Celsius has secured court approval to hand out up to $2.8 million in employee bonuses, per Bloomberg.
The payments are meant to keep staff at the crypto lender from quitting as it works to exit bankruptcy.
Celsius has also asked the court to let it sell $18 million of user-deposited crypto to pay its bills.
Bankrupt cryptocurrency lender Celsius has secured a judge's approval for its plan to hand out bonuses worth up to $2.8 million to keep key staff from quitting, Bloomberg has reported.
Celsius asked the New York judge handling its bankruptcy case to help it prevent key workers from being poached by competitors, according to court filings. At a Monday hearing, Judge Martin Glenn approved its request, the Bloomberg report said.
The crypto lending firm filed for Chapter 11 bankruptcy protection in July, caught up in a crash in prices of digital currencies. Celsius — which had almost 12 million customers and managed $11 billion in assets as of May — faces a $1.2 billion gap in its balance sheet.
Its failure prompted a staff exodus, and only about 170 employees remain of the 370 or so it had in July, the company told the court, per Bloomberg.
The bonuses will be paid to rank-and-file employees to keep operations running while Celsius works on exiting bankruptcy. The crypto lender is due to file a restructuring plan by February 15.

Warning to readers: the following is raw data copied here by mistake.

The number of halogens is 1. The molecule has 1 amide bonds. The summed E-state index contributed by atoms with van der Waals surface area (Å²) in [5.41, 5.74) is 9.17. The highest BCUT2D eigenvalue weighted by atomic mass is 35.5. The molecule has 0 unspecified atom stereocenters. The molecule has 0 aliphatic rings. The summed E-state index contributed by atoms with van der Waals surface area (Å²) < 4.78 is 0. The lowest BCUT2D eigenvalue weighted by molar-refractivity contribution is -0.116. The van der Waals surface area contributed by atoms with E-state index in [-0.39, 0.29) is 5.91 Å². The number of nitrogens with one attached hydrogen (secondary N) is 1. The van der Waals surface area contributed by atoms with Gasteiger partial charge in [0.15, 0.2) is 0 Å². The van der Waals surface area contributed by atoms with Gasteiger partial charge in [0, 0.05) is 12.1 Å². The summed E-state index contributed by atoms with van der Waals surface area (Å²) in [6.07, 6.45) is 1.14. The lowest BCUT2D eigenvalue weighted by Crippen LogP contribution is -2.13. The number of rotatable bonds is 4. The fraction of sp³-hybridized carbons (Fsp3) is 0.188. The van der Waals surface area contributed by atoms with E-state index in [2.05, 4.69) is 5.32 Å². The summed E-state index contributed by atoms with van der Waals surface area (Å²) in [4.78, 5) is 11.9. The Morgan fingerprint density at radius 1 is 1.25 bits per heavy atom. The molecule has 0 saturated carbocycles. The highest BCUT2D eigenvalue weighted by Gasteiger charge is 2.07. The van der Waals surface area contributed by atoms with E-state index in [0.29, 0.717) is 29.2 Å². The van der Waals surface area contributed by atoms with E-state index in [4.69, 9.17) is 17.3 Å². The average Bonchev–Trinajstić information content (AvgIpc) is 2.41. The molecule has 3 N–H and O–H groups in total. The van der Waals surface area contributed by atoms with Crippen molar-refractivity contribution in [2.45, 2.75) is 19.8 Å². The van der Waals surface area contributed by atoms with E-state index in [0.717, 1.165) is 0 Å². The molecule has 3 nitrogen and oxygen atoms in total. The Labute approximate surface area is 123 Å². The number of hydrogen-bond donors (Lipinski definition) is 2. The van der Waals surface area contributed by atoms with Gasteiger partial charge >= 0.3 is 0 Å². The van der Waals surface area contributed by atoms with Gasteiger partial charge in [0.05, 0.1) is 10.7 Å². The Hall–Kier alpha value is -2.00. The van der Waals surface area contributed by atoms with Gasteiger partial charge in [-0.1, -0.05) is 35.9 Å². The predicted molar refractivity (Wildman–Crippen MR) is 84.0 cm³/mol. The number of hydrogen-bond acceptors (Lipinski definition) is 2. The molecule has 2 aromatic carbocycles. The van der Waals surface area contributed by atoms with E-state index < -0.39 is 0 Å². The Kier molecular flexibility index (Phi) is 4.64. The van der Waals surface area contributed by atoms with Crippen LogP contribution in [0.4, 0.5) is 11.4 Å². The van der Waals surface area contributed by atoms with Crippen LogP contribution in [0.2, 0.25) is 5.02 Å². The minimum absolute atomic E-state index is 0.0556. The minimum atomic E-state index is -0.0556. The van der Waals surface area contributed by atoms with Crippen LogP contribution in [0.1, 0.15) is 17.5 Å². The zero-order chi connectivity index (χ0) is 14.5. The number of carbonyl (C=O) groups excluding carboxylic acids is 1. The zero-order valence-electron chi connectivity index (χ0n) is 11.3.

Staff with salaries between $25,000 and $425,000 will be eligible for the bonus payments, most of which will be $75,000 or under.
In a November 21 filing, Celsius asked the court to restrict access to the employees' names, salaries and other confidential details, saying it would harm the company's ability to maximize the value of its assets. The lender also said it could "negatively affect employee morale" if the workers learned certain information about their colleagues.
In a separate request, Celsius has asked for permission to sell $18 million of crypto assets on its balance sheet to continue paying bills while it works on a way to repay its creditors. The coins it wishes to sell come from Celsius customers who deposited the assets into interest-bearing accounts before the company collapsed, and Celsius argues they handed over ownership to the company.
"I am going to go ahead and decide who it belongs to," Glenn said in the hearing, per Bloomberg.
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